Wednesday, 7 January 2015

Tsundoku


The long-term tsunkdoku
I fear that the Japanese have been peeking into my bedroom. I can think of no other explanation for tsundoku, which is their word for a pile of books that you've bought and haven't got round to reading yet.

In fact, I'm not entirely clear whether tsundoku is the act of buying a book and not reading it, or the pile of books thusly abandoned on a bedside table. Or maybe it's both. Either way, it's a portmanteau of tsumu (to pile up) and doku (to read), and the verb is tsundeoku.

I actually have two tsundokus: one long-term tsundoku on the table in the corner, from which a book may, if it works very hard, graduate to the short-term tsundoku on my bedside table.

I suspect that those nosy Japanese have only seen the first one, as it's right by the window.

In other news, my short story The Servant will be available from tomorrow as a Kindle Single. It's a mystery story about a chap coming to terms with his own bottom, and you can order it now by following this link. As it only costs £1.19 it won't even matter that much if you consign forever to a virtual, ethereal, invisible tsundoku.

The short-term tsundoku

12 comments:

  1. Glad to be introduced to this term. I have the two tsundoku you mention, plus another in a separate room... probably at least forty books total. This does not include the stack of ten sudoku books that have been passed to me from my spouse. She does the ones in the front and leaves the 'challenger' level ones for me!

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  2. I have a nightstand heavy with tsundoku.

    I also have a virtual tnusdoku of books around the house that I'd like to re-read. Is there a word for this yet...?

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  3. Tsundoku, a word that will roll right off my tongue daily from now on, until, that is, the various ones now in my garage will have been sorted and stored on our book cases. We have recently moved...

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  4. So there's a word for it? My home is a shrine to tsundoku, must be the chief form of interior furnishing for me.

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  5. Umberto Eco once said, as someone asked him whether he had read all the books on his bookshelf, the best answer would be yes, those are the books to be read in this month. And all the others he had stored them in his office somewhere else.

    Isn't it splendour, Eco's whole liberary as a short-term tsundoku.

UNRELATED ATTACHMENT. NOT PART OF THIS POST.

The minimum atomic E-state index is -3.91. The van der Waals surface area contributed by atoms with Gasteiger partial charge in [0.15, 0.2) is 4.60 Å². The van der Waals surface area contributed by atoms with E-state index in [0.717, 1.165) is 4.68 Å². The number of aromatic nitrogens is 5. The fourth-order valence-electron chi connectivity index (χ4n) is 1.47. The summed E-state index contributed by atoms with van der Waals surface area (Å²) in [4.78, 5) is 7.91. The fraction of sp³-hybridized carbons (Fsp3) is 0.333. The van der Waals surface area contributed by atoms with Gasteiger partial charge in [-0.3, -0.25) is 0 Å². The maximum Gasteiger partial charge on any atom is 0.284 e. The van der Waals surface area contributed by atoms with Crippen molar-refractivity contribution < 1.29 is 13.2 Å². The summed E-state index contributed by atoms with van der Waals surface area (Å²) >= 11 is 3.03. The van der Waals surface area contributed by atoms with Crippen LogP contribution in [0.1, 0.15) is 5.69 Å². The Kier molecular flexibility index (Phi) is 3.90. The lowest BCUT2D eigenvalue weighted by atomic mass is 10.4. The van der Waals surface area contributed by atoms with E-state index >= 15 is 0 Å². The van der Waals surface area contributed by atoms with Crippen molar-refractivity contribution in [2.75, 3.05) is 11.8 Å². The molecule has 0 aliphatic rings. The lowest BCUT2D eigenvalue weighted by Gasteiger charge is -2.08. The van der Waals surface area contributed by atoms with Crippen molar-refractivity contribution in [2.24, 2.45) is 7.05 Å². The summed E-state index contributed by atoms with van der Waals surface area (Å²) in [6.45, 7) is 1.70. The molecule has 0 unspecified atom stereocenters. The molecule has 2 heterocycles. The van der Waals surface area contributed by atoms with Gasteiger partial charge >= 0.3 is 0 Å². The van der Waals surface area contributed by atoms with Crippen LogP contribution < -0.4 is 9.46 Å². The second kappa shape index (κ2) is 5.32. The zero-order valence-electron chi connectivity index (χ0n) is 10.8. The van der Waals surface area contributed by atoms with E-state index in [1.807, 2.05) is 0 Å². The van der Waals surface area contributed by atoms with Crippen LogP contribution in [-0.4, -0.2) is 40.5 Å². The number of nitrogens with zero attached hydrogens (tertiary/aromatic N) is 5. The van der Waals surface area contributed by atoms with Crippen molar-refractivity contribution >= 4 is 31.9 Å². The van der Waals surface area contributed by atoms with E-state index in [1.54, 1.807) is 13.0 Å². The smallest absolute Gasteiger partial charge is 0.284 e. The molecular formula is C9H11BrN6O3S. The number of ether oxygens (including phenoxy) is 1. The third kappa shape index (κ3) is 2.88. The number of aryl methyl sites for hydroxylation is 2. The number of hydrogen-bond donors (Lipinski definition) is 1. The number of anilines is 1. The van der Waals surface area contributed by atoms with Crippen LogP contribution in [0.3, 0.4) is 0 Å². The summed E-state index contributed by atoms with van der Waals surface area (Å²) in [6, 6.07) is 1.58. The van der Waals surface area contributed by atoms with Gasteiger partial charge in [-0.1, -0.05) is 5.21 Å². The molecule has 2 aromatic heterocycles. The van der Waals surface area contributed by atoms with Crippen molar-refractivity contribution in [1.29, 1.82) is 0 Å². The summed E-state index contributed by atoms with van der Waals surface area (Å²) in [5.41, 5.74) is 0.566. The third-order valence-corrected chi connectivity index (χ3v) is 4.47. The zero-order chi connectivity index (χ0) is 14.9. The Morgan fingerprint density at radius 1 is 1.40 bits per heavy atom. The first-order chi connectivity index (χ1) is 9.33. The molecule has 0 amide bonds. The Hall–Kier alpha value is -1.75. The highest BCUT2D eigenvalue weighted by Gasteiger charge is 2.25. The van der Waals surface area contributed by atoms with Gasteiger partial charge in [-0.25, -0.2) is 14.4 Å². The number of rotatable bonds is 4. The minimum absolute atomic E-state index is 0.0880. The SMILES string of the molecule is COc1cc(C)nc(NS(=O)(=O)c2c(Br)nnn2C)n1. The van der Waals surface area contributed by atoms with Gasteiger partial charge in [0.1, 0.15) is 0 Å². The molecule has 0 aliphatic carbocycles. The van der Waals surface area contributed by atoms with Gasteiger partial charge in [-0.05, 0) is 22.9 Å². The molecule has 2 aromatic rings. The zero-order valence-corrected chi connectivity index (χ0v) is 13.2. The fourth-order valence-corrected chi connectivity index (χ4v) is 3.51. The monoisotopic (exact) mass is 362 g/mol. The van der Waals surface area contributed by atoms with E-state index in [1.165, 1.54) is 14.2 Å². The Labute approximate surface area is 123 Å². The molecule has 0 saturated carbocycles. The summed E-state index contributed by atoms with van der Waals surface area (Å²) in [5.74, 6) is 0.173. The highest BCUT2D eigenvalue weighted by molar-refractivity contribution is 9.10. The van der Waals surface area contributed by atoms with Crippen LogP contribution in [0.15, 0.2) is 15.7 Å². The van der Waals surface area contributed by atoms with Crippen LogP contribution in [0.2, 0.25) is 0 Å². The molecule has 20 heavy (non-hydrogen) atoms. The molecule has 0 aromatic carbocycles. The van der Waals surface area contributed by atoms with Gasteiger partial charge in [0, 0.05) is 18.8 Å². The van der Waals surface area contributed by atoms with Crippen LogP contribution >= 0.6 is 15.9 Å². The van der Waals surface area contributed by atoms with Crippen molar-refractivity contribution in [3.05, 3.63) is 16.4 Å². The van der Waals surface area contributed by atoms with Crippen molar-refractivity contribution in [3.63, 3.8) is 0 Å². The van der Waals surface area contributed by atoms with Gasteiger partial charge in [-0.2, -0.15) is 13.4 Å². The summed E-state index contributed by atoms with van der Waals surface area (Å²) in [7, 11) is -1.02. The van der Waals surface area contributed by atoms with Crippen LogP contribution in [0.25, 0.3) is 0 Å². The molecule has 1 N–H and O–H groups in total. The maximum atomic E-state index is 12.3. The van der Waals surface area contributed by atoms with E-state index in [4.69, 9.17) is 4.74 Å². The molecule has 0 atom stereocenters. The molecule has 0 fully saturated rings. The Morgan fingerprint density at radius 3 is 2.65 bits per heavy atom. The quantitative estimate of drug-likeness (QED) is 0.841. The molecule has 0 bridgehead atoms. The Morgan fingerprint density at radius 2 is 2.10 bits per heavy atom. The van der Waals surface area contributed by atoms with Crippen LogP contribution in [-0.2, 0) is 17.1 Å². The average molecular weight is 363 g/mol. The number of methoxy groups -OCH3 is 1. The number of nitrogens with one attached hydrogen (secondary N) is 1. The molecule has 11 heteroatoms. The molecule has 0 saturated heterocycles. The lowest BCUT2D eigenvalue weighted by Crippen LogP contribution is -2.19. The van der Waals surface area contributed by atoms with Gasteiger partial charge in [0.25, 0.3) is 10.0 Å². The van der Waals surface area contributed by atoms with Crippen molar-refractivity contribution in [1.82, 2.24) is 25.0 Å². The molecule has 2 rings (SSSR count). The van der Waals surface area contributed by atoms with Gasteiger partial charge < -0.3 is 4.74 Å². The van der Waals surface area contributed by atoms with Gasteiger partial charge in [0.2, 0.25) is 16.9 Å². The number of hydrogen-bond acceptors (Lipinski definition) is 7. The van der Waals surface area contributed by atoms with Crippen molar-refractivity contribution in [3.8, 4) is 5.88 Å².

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  7. Tsundeoku is the verb that the creator of the word Tsudoku aimed to make it sound like. It is the future form of Tsumu, which hints that the act of piling up is done with a follow up in a future point of time in mind (i.e., reading it in the future) and it bears a nuance of the meaning "just in case/prepare for the unknown". (So it really should not be used as a noun as the Japanese is an act-form language, but since the English is a noun language it inevitably became so.) Both meanings of Tsundeoku shows that there is a purpose in the act. So to your question, well, Tsudoku hints that you do intend to read the books, and you pile them with that same intention in mind -- just that you do not have a definite point of time as to when to read them, only that it is always "in the future". I hope I am making sense.

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  8. My friend has tsundoku. She always goes to the book store and buy herself books that she doesn't really seem to get through any of them. In my situation, I have short term Tsundoku because I usually finish books and shelf them.

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  9. I am wondering what exactly do you mean by saying long-term Tsundoku? Is it like saying that you been having the books for a long time period or just having big books?

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  10. I am wondering what exactly do you mean by saying long-term Tsundoku? Is it like saying that you been having the books for a long time period or just having big books?

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  12. If someone had switched to only using a Kindle, they might have a tsundokindlu. Is there another word for a portmanteau that is made from combining three words?

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